The original Sherlock Holmes stories that featured shadowy underworld foreign gangs using secret ciphers were some of the least compelling. In this episode Holmes and Watson face off against a ruthless Chinese gang that smuggles stolen antiquities to the west and sells them off. This episode descended to using some of the hoariest clichés of that genre, such as the villains having malevolent expressions and uttering dire threats in broken English in a manner reminiscent of Saturday morning cartoon shows. They even had the proverbial damsel in distress and the villains threatening to kill her using an elaborate and diabolical device that is set in motion so that it will destroy the victim in nasty ways after a certain time. A classic scene that typifies this is from the 1964 James Bond film Goldfinger.
The idea that villains go to such lengths to kill the heroes, instead of summarily executing them, is so absurd that it has been parodied mercilessly. Given the sophistication of the new Sherlock, I was frankly surprised and disappointed to see it being used here.
After the major disappointment of episode 2, the third episode The Great Game restored my faith in the series. Although not quite as good as the first episode, it was far better than the second and had some recognizable elements from the books. It ends with a cliffhanger whose resolution I will have to wait to see when season 2 becomes available.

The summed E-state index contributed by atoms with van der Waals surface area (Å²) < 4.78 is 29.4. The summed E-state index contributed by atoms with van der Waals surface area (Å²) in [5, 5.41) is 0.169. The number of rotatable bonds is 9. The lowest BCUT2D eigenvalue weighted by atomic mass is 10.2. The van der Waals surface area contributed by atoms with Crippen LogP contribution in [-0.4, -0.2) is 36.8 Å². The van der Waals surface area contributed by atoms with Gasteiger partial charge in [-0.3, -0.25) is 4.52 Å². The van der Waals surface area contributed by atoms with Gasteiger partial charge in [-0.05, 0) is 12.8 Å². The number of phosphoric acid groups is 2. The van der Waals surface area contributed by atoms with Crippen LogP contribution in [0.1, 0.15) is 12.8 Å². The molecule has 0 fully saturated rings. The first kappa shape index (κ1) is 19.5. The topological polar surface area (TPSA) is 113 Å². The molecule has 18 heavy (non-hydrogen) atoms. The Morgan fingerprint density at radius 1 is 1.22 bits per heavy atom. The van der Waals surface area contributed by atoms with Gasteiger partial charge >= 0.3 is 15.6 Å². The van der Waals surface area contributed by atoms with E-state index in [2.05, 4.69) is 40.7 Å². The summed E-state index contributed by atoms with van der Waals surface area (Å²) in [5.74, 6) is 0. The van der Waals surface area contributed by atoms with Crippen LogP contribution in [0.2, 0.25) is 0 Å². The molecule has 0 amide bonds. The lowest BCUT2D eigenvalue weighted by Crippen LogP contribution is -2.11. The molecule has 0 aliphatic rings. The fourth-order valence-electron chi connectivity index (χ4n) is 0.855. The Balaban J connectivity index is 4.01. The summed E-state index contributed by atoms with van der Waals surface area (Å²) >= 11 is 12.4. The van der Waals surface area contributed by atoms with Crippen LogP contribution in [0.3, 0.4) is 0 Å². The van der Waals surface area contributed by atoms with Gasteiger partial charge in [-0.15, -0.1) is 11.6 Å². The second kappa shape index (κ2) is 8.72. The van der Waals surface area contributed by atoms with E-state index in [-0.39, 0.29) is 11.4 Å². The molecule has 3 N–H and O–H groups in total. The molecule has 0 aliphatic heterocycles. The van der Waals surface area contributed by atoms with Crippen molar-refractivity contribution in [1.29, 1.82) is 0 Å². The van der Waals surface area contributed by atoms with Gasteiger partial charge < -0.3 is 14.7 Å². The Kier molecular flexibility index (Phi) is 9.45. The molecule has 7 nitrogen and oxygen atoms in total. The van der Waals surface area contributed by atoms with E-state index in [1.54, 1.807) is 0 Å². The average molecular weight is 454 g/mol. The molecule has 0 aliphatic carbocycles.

Unfortunately it looks like the evil Moriarty is going to play a major role in the series. In the original stories Moriarty is mainly a sinister presence in the background who does not play any role in most of the stories. Like the stories with foreign gangs, the ones with Moriarty were those that I enjoyed the least. I can see why Conan Doyle felt it might be a good idea to create a character who could match wits with his Holmes, but the idea of a criminal mastermind having his finger in all manner of enterprises, controlling a vast array of people and pulling the wires behind the scenes was a little too much for me to swallow.